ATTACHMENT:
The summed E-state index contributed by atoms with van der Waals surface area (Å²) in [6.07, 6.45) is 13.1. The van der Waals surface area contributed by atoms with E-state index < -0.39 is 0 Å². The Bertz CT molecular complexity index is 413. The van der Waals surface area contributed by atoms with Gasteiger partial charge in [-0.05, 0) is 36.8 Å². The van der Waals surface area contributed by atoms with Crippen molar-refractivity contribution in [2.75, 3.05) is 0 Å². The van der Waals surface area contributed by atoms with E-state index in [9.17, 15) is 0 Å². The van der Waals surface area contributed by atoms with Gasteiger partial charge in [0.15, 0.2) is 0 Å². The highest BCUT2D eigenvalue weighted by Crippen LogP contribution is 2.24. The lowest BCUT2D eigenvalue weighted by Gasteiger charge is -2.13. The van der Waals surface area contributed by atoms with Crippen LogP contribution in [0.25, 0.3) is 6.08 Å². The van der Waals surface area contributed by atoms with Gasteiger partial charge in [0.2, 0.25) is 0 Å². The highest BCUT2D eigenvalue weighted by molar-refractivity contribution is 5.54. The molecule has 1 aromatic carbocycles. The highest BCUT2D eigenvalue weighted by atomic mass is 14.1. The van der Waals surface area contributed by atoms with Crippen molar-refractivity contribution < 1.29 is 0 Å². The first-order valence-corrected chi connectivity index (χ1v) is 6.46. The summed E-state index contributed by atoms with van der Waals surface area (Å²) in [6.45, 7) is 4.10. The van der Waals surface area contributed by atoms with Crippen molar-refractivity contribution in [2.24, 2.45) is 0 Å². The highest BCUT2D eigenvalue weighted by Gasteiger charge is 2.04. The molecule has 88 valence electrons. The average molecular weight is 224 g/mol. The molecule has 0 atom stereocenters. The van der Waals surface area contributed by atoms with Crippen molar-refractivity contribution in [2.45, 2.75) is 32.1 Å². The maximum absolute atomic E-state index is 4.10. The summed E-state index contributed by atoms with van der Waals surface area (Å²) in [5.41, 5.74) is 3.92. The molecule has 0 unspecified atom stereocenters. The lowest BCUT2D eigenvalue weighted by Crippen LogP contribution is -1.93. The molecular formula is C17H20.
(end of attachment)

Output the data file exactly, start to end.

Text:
The summed E-state index contributed by atoms with van der Waals surface area (Å²) in [6.07, 6.45) is 13.1. The van der Waals surface area contributed by atoms with E-state index < -0.39 is 0 Å². The Bertz CT molecular complexity index is 413. The van der Waals surface area contributed by atoms with Gasteiger partial charge in [-0.05, 0) is 36.8 Å². The van der Waals surface area contributed by atoms with Crippen molar-refractivity contribution in [2.75, 3.05) is 0 Å². The van der Waals surface area contributed by atoms with E-state index in [9.17, 15) is 0 Å². The van der Waals surface area contributed by atoms with Gasteiger partial charge in [0.15, 0.2) is 0 Å². The highest BCUT2D eigenvalue weighted by Crippen LogP contribution is 2.24. The lowest BCUT2D eigenvalue weighted by Gasteiger charge is -2.13. The van der Waals surface area contributed by atoms with Crippen LogP contribution in [0.25, 0.3) is 6.08 Å². The van der Waals surface area contributed by atoms with Gasteiger partial charge in [0.2, 0.25) is 0 Å². The highest BCUT2D eigenvalue weighted by molar-refractivity contribution is 5.54. The molecule has 1 aromatic carbocycles. The highest BCUT2D eigenvalue weighted by atomic mass is 14.1. The van der Waals surface area contributed by atoms with Crippen molar-refractivity contribution < 1.29 is 0 Å². The first-order valence-corrected chi connectivity index (χ1v) is 6.46. The summed E-state index contributed by atoms with van der Waals surface area (Å²) in [6.45, 7) is 4.10. The van der Waals surface area contributed by atoms with Crippen molar-refractivity contribution in [2.24, 2.45) is 0 Å². The highest BCUT2D eigenvalue weighted by Gasteiger charge is 2.04. The molecule has 88 valence electrons. The average molecular weight is 224 g/mol. The molecule has 0 atom stereocenters. The van der Waals surface area contributed by atoms with Crippen molar-refractivity contribution in [2.45, 2.75) is 32.1 Å². The maximum absolute atomic E-state index is 4.10. The summed E-state index contributed by atoms with van der Waals surface area (Å²) in [5.41, 5.74) is 3.92. The molecule has 0 unspecified atom stereocenters. The lowest BCUT2D eigenvalue weighted by Crippen LogP contribution is -1.93. The molecular formula is C17H20.